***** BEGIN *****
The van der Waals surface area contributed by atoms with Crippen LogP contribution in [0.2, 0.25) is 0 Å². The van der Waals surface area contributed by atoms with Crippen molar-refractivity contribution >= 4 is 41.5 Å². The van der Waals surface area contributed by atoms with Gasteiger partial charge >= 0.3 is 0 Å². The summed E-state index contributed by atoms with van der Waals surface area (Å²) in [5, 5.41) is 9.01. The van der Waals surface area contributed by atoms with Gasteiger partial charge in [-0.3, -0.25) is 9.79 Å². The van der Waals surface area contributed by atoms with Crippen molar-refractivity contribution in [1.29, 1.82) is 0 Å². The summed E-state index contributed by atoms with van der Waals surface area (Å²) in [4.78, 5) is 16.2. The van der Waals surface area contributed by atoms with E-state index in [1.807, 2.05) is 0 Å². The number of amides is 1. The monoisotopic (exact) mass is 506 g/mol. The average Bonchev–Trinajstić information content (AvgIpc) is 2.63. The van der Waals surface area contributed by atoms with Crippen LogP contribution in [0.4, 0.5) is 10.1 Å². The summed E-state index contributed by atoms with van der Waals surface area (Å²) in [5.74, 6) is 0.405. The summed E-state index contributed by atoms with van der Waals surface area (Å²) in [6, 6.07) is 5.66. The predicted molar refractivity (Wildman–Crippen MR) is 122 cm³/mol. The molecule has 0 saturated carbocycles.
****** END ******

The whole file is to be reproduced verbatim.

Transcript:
The van der Waals surface area contributed by atoms with Crippen LogP contribution in [0.2, 0.25) is 0 Å². The van der Waals surface area contributed by atoms with Crippen molar-refractivity contribution >= 4 is 41.5 Å². The van der Waals surface area contributed by atoms with Gasteiger partial charge >= 0.3 is 0 Å². The summed E-state index contributed by atoms with van der Waals surface area (Å²) in [5, 5.41) is 9.01. The van der Waals surface area contributed by atoms with Gasteiger partial charge in [-0.3, -0.25) is 9.79 Å². The van der Waals surface area contributed by atoms with Crippen molar-refractivity contribution in [1.29, 1.82) is 0 Å². The summed E-state index contributed by atoms with van der Waals surface area (Å²) in [4.78, 5) is 16.2. The van der Waals surface area contributed by atoms with E-state index in [1.807, 2.05) is 0 Å². The number of amides is 1. The monoisotopic (exact) mass is 506 g/mol. The average Bonchev–Trinajstić information content (AvgIpc) is 2.63. The van der Waals surface area contributed by atoms with Crippen LogP contribution in [0.4, 0.5) is 10.1 Å². The summed E-state index contributed by atoms with van der Waals surface area (Å²) in [5.74, 6) is 0.405. The summed E-state index contributed by atoms with van der Waals surface area (Å²) in [6, 6.07) is 5.66. The predicted molar refractivity (Wildman–Crippen MR) is 122 cm³/mol. The molecule has 0 saturated carbocycles.